IIRC the C-175 has the geared engine which has its own set of issues...

  5. #15

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    Quote Originally Posted by Bill Berson View Post
    I always bought the cheapest I could find for restoration. An out of annual airplane usually sells for about half.
    With slight damage maybe about 1/4 of the flyable average Trade-A-Plane prices. The idea is to have fun in the restoration and in a year or two of flying it then get bored and sell it and look for another project. Should get back all the cash spent but nothing for labor.
    I like complete aircraft. Hate scrounging for parts.

    Bill, that's sound like my experience with sports cars and motorcycles. Started when I was a kid buying clapped out Austin Healeys and XKEs. Couldn't afford the nice ones but I made them reliable and enjoyed them. I have time which most people don't.
    Last edited by bbutler455; 12-26-2017 at 06:25 PM.

  6. #16

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    Dana,
    I am leaning towards ELSA. I just want to play around with a cool used plane with the minimum of hassle. Solo is how I ride motorcycles, why not planes?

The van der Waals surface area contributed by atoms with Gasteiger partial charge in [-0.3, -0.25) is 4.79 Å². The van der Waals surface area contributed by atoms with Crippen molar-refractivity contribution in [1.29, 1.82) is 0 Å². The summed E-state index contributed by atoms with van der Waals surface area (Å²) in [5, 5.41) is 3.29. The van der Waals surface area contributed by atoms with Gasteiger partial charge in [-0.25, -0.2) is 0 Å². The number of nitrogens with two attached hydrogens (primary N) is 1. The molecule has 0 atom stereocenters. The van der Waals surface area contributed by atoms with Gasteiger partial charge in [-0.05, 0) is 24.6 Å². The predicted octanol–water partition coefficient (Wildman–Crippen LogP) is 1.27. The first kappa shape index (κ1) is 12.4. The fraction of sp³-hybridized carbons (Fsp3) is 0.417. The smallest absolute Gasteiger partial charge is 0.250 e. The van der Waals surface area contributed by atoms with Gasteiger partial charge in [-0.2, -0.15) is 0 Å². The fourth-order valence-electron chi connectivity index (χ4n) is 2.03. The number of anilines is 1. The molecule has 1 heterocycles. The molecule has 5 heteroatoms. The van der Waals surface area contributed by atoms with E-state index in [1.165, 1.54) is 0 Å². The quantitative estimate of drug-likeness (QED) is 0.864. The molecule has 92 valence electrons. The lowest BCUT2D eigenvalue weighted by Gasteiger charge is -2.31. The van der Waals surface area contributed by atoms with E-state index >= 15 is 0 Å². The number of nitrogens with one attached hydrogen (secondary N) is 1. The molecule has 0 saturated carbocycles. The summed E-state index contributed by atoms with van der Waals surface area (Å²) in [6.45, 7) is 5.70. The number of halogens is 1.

7. #17

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    I’d say there are a few “historically significant” expiremental airplanes out there. The Stits Playboy comes to mind with its ties to the Vans RV.

    Quote Originally Posted by Dana View Post
    Maybe it won't be as "historically significant", but consider that a used experimental will always be more bang for the buck than any standard certificated aircraft. No A&P needed except for the condition inspection, no requirement for original/TSO/STC'd parts, change anything you want, etc...

    IIRC the C-175 has the geared engine which has its own set of issues...

  8. #18

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    Quote Originally Posted by bbutler455 View Post